You’ve streamed them, you’ve binged them—isn’t it about time you auditioned for a Netflix show yourself? The titan behind “Stranger Things,” “Bridgerton,” and many other popular shows not only produces award-winning original content, but also provides a platform for young, unknown actors to catch their big break.
And the best part is that you can live anywhere and still land a role on the next bingeworthy Netflix series. Just ask Chase Stokes, who plays lead John B on Netflix’s hit teen drama “Outer Banks.” “This was a job that was booked in Atlanta,” Stokes told Decider. “So for the people who feel like there’s an obligatory need to come to L.A. and get their career jump-started and they feel like this is the only place that you can do it, don’t question your worth.”
Are you ready to enter the streamer’s audition room? In this in-depth guide to becoming a Netflix actor, we’ll walk you through how the Netflix audition process works, which shows are currently looking for talent, and audition tips from current stars and casting directors.
- How to audition for Netflix — with or without an agent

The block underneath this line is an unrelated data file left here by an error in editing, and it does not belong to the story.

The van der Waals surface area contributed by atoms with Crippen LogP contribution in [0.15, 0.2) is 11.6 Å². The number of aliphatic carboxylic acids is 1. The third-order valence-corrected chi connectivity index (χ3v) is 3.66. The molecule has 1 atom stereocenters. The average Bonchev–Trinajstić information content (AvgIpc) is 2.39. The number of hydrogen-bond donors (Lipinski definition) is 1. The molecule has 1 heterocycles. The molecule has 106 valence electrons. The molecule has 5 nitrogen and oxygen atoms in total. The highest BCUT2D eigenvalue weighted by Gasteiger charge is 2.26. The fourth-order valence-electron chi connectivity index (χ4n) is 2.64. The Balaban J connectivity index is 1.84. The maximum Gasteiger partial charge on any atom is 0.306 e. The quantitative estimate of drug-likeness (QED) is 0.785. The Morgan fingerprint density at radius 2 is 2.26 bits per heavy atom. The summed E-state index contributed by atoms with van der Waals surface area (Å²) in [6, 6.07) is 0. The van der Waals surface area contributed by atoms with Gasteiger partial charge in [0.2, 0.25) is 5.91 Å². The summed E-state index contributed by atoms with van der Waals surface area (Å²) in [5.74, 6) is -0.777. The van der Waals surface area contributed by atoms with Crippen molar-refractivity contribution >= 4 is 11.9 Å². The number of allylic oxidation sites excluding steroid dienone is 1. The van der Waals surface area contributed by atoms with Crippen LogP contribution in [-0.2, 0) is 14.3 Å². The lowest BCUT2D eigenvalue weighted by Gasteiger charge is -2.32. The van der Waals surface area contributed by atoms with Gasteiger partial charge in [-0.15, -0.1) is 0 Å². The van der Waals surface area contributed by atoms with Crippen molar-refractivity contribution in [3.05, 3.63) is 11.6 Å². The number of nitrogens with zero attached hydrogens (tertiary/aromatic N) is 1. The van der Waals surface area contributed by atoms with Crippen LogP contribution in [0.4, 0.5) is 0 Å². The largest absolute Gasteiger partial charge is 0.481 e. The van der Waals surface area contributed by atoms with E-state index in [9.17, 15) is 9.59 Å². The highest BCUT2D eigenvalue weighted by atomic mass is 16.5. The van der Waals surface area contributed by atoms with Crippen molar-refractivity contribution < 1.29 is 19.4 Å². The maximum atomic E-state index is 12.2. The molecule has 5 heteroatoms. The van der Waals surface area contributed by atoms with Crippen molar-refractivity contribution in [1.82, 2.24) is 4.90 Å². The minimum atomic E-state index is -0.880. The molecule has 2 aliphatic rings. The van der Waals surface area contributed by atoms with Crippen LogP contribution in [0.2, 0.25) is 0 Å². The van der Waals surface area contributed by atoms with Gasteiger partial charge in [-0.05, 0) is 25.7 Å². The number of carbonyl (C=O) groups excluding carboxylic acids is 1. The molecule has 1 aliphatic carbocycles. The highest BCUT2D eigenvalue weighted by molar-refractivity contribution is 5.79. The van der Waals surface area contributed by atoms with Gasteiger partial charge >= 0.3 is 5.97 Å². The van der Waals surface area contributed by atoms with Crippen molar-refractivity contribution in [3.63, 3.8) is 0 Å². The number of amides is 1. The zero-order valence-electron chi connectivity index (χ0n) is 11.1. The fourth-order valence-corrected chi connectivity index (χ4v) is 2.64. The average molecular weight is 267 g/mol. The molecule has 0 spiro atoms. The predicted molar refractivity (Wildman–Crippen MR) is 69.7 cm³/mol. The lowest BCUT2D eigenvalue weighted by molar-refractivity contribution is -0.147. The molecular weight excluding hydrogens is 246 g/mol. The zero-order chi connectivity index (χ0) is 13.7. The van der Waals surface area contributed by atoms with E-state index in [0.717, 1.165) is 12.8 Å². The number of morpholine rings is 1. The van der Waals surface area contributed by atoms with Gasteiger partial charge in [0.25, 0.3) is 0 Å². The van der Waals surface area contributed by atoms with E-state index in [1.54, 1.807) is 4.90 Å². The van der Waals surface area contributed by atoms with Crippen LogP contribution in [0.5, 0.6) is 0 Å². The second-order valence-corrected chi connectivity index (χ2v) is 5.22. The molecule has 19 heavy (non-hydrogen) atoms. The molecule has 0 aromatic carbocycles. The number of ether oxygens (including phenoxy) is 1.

- Netflix shows currently casting or filming
- How the Netflix casting process works
- Where to find Netflix auditions and casting calls
- Top Netflix casting directors
- How much do Netflix actors make?
- Netflix audition tips from casting directors and actors
There is no single way to become a Netflix actor—Netflix finds talent through casting websites, agent submissions, and even social media. Auditions aren't conducted in-house, but the production companies Netflix hires are frequently on the lookout for new talent through these channels. These production companies often cast unknown actors, which makes Netflix a great place to break into the biz regardless of your representation status.
And while it's true that most actors land Netflix auditions through their agents, that doesn't mean you can't make it without representation.
How to audition for Netflix without an agent
Here's how to audition for Netflix even if you don't have an agent: